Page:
UK Green Policies Continue

It still seems that our Energy policy is still being run by those who have little knowledge of our energy needs and resources.

Energy policy is still based on externally-imposed targets rather than the amount of energy the country needs. It is akin to building a school without referring to the catchment area.

It is not surprising, therefore, that electricity prices are rising and that associated with this is a reduction in the security of our supply.

The Government's green power policies dictate, unless the UK gets an exemption, that older coal combustion plants will shortly have to be switched off to meet the Large Combustion Plant Directive.

This will increase energy costs to industry and destroy jobs. It will also cause steep increases in domestic electricity bills.

We are close to the moment when the country wakes up to the scale of the disaster being caused by green propaganda.

There are signs that the wake-up is beginning. The number of Google hits for the phrase "global warming" has waned significantly since 2007, and media interest is dropping.

Strictly speaking it's not 'global warming' which is at issue, but whether man-made CO2 is warming the planet. For this, there is no evidence; none; not any of any kind.

George Osborne’s recent Budget stated that he will impose a £16 a ton floor price for carbon.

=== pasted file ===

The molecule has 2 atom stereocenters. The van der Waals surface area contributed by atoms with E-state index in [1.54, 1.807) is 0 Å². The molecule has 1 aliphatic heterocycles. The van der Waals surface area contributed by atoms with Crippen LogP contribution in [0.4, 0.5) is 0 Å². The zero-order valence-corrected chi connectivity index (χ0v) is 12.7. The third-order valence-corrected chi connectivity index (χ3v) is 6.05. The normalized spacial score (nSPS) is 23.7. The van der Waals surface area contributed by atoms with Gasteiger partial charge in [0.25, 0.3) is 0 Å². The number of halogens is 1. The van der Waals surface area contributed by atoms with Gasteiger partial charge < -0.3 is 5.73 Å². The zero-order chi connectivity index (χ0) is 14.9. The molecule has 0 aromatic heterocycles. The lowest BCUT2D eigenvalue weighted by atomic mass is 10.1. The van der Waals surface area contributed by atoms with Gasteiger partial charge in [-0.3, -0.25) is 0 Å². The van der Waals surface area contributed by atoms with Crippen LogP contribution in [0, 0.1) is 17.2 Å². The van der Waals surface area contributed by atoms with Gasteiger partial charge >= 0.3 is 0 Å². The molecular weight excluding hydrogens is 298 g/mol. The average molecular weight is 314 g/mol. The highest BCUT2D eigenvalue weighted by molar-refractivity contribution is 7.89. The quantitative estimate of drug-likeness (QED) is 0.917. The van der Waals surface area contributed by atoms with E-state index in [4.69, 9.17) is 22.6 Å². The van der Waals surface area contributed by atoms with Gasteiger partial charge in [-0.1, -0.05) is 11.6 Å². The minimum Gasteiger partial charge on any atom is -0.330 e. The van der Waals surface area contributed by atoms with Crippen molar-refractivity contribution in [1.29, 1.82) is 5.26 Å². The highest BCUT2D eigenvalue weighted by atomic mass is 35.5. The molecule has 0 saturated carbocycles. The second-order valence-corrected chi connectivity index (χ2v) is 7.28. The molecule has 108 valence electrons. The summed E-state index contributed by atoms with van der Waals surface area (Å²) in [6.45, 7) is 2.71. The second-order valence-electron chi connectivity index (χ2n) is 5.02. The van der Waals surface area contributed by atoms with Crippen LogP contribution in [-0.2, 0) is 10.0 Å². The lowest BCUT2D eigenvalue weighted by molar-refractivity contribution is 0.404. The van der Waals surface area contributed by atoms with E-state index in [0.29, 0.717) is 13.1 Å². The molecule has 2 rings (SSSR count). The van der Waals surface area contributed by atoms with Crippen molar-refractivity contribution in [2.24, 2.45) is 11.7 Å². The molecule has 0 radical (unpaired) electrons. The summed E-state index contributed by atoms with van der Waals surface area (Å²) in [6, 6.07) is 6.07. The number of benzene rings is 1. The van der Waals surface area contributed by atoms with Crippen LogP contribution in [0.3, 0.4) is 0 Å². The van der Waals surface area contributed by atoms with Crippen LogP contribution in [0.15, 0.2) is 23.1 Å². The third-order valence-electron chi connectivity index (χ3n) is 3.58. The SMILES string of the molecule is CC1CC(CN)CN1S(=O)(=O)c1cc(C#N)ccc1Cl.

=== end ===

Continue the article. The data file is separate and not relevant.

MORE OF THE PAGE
This means that for each ton of carbon dioxide emitted by British industry, including electricity companies, we will indirectly have to pay a hidden tax of £16. This is projected to rise to £30 by 2020.

Last year, the coal-fired power stations which supply about a third of our electricity used 40 million tons of coal, each emitting 2.9 tons of CO2. For this, £2 billion of tax will be added to our electricity bills; about £30 per head of population.

The same tax on gas will add another £1 billion in tax to our bills, taking the total additional tax to £45 per head of population.

The government is also expanding its unsuccessful wind energy programme, intending to spend £100 billion on 10,000 giant wind turbines, plus £40 billion to adapt the grid to cope with its intermittent input and the geographical spread.

Six hundred political representatives in Westminster await your comments......

N.D, habitat21

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